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Watch: Mason Bee pulls nail from wall - 10 amazing Mason Bee facts

A viral video captures a mason bee pulling a nail from a brick wall, showcasing its strength. Mason bees are solitary, efficient pollinators that nest in natural cavities. They rarely sting and are crucial for biodiversity.

By Ground report
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Watch: Mason Bee pulls nail from wall - 10 amazing Mason Bee facts

Photo credit: André Karwath aka Aka/Wikimedia Commons and Viral video screen grab

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A tiny mason bee has amazed viewers and scientists by pulling a nail out of a brick wall in a viral video. The footage gained renewed interest after being shared on platforms like LiveLeak.

Originally captured in England and posted on YouTube in 2012, it shows a blue-black metallic mason bee persistently trying to remove a nail from a brick wall. The nail, initially flush against the brick, gradually loosens under the bee's efforts.

Throughout the video, the cameraman expresses surprise. He says, "Look at that," encouraging the tiny worker, "You can do it." And the bee does. Despite the nail's size, the insect burrows into the wall, pushing until the nail slips free.

Experts have identified the industrious insect as a mason bee, a solitary species known for its nesting habits. Unlike honeybees, mason bees don't live in hives or produce honey. Instead, they lay their eggs in natural cavities like woodpecker holes, insect burrows, or hollow plant stems.

What are Mason Bees?

Mason bees refer to any bee species within the genus Osmia, part of the Megachilidae family. These bees, also known as masonry bees, are native to their regions and are named for their habit of using materials like mud to construct their nests.

These bees lay their eggs and nest inside existing tunnels, which can be naturally created by beetles and plants or made by humans. The exterior of a Mason bee nest features multiple circles, representing tunnels typically six inches deep. According to The Ecological Landscape Alliance, Mason bees prefer holes that are 5/16” in diameter.

Inside these tunnels, Mason bees lay their eggs, placing female eggs at the back to protect them from predators and male eggs towards the front. At the end of the season, usually by early summer, Mason bees seal the openings of their nesting tubes with mud.

Bee removes nail from nest

Dr. Lynn Dicks, a research fellow from Cambridge University's Department of Zoology, provided insights into the bee's behavior. "Mason bees usually choose existing holes rather than excavating their own," she said. "I've never seen anything like this and suspect that the nail was placed in a nest hole this bee had already started using. This would explain its urgency to remove the nail - it may have eggs or larvae inside."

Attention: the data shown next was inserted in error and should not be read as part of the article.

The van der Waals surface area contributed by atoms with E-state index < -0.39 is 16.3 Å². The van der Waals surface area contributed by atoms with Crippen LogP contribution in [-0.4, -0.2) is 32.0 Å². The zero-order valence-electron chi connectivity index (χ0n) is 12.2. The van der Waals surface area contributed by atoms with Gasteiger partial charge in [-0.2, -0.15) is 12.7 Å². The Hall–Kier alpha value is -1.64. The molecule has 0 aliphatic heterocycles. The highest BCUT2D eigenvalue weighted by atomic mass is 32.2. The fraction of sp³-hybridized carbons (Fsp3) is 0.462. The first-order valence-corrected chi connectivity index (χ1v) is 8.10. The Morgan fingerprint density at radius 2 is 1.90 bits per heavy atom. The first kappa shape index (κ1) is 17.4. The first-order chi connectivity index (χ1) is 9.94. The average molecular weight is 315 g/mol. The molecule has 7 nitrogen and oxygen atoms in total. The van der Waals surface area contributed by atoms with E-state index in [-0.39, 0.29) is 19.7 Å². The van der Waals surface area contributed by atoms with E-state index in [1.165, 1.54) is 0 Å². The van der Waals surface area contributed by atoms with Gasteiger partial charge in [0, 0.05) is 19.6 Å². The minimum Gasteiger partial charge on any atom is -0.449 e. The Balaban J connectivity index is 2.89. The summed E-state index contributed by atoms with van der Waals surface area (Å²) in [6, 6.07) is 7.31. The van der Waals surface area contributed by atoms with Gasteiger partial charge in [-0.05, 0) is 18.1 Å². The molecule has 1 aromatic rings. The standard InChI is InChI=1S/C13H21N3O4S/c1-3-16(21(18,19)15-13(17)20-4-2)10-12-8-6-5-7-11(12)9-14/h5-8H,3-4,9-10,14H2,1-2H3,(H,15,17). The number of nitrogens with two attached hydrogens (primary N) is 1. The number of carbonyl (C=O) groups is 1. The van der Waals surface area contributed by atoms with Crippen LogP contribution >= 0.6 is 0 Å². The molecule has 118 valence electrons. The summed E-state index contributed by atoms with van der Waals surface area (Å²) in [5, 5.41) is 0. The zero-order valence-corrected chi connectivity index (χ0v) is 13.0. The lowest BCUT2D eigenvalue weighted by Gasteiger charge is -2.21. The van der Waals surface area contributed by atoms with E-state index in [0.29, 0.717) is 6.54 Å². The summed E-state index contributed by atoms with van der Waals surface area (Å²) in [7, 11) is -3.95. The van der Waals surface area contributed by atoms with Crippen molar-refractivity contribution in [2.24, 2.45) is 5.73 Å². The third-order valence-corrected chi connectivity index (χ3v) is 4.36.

They get their name from their nest-building habits. After laying eggs in cavities, they seal off these cells with mud, hence the "mason" moniker. In modern environments with few natural cavities, they use whatever holes they find.

Adaptability is crucial because modern cement is too strong for these bees to burrow into. They're forced to find alternative holes, which might explain the bee's determined efforts in the video, faced with a shortage of natural cavities.

Mason bees are highly valued in gardens and agriculture as excellent pollinators, more efficient than honeybees for certain crops, despite their low honey production. Moreover, they rarely sting, making them safe for humans. Females sting when trapped or squeezed, and males don't have a stinger.

Over 300 mason bee species are found in the Northern Hemisphere, with over 130 in North America, making them unsung biodiversity heroes due to their role in nature.

Facts about Mason Bees

  • Every female Mason bee is a queen who locates her own nest, lays her own eggs, and protects them, unlike honey bees.
  • These bees are solitary and work alone without relying on a colony.
  • Bees do not produce honey.
  • Unlike honey bees, These bees build their nests about 300 feet from the best selection of flowers.
  • There are 130 species of these bees across North America.
  • They rarely use their stingers, and their stings are less painful than those of honey bees since they lack venom.
  • Bees do not destroy to create their homes; they nest only in natural or human-made holes.
  • These bees can sometimes be mistaken for houseflies due to their black/blue bodies, but they have a distinct buzzing sound, not a hum.
  • Six Mason bees can pollinate one fruit tree, compared to 10,000 honey bees.
  • Female bees can determine the sex of the eggs they lay.

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